What’s next: Barring a trade or free agent signing, Keppinger will begin next season as the starting second baseman. The club admittedly needs to upgrade its offense and won’t shy away from a chance to add some pop at second base or shortstop, even if it forces a platoon situation somewhere in the middle infield. Sanchez will again be in the mix at second base, where he’s better suited than at shortstop because of his limited arm and range.
Who’s on the farm: The Astros used their No. 1 overall pick last year on Delino DeShields Jr., an outfielder who will be converted to second base from the outfield. He went to the instructional league to make the transition, but was slowed by elbow problems and was limited to designated hitter duties, though he did field ground balls at second and will continue to work at the position in the winter and heading into Spring Training next year. Jose Vallejo, acquired as part of last year’s Ivan Rodriguez trade with Texas, hit .111 in 99 at-bats in Corpus Christi. That was encouraging considering he severed tendons in two fingers of his right hand in a cooking accident late last year and had extensive surgery. The injury was believed to be career-threatening. He was a six-year Minor League free agent, but has re-signed with the Astros.
Jose Altuve was a South Atlantic League All-Star with Lexington before being promoted to high Class A Lancaster. He hit a combined .301/.357/.448 with 15 homers and 67 RBIs in 125 games. He stands 5-foot-5, but knows how to play the game, has outstanding hands, good speed and surprising pop. He’s liked by every guy on the Minor League staff. Jimmy Paredes, acquired in the Lance Berkman deal with the Yankees, hit .299 with three homers and 17 RBIs in 34 games with Lexington. For the season, he hit .287 with eight homers and 65 RBIs combined between Lexington and Charleston (Yankees). Other second basemen to keep an eye on are Enrique Hernandez (Tri-City) and Ben Orloff (Tri-City). The Astros also re-signed Wladimir Sutil, who can play shortstop.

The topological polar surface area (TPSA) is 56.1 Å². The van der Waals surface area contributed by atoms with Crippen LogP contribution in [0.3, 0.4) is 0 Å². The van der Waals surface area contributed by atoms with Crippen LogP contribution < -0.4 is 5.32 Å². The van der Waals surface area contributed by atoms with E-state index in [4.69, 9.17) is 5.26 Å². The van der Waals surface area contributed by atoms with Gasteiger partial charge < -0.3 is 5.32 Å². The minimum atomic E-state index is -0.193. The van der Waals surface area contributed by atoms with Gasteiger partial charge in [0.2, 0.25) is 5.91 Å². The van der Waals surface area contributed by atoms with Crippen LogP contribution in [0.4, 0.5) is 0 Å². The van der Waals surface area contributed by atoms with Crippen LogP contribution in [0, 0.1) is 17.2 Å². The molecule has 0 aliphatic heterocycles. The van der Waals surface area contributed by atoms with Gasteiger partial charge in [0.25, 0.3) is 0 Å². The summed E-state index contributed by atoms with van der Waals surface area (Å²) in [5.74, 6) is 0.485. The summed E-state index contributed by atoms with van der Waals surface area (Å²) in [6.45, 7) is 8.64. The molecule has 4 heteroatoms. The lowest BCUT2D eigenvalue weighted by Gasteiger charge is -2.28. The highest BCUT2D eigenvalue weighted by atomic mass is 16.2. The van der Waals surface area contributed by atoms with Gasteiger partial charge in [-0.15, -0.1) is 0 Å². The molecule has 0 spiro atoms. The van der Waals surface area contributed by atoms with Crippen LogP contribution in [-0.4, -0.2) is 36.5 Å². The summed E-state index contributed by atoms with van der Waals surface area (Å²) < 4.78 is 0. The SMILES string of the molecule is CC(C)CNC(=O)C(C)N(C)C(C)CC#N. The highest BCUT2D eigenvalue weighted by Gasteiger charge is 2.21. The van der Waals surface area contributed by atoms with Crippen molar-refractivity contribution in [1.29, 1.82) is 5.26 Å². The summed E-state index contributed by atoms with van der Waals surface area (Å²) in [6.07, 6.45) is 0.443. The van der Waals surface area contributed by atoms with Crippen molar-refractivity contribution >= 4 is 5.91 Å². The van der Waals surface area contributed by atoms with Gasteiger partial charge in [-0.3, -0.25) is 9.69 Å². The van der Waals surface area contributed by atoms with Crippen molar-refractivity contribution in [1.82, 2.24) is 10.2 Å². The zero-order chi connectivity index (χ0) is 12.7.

In summary: The Astros like what they have in Keppinger, and he should provide a solid option until one of the Astros’ youngsters in the Minor Leagues shows he’s ready to take over. Who knows how long that will take, but the Astros are slowly building some quality depth at the position in the Minor Leagues.
Former first-round draft pick Brian Bogusevic, who was drafted by the Astros in 2005 as a pitcher before transitioning to the outfield in 2008, is among five Minor League players who will join the team Wednesday, the first day rosters can be expanded beyond 25 players.
The Astros announced Tuesday that Bogusevic, infielder Matt Downs, right-handed pitcher Henry Villar and left-handed pitcher Wesley Wright would be recalled. The club will also purchase the contract of catcher Brian Esposito. Bogusevic and Villar will be making their Major League debuts.
Bogusevic, 26, hit .278 with 13 home runs, 26 doubles, 57 RBIs and 23 stolen bases in 130 games for Triple-A Round Rock. This is his second full season as a position player after being drafted as a left-handed pitcher out of Tulane University.
Downs, who was recently claimed off waivers by the Astros, appeared in 29 games for the San Francisco Giants this year, primarily as a second baseman, and hit .244. In three Minor League stops this season with Round Rock, Triple-A Fresno and the Rookie Arizona League Giants, Downs has combined to hit .244 with seven homers and 32 RBIs.
Villar, 23, is 4-7 with a 4.15 ERA in 36 games, including 11 starts, at Double-A Corpus Christi, and Wright will be making his third appearance on the Astros’ roster. He has made 10 appearances, including four starts, overall for the Astros in 2010, posting a 1-2 record and a 6.28 ERA in 15 games, including 14 starts.
Esposito will be the third catcher on the roster after hitting .205 with two homers and 18 RBIs in 58 games with Round Rock and Corpus Christi this season. He is a veteran of 11 professional seasons, but has played in only one inning of a Major League game and has not had an at-bat.
To make room for Esposito on the 40-man roster, the club will transfer right-handed pitcher Brian Moehler from the 15-day disabled list to the 60-day DL. Moehler is scheduled to go undergo season-ending surgery his lower abdomen Wednesday in Philadelphia.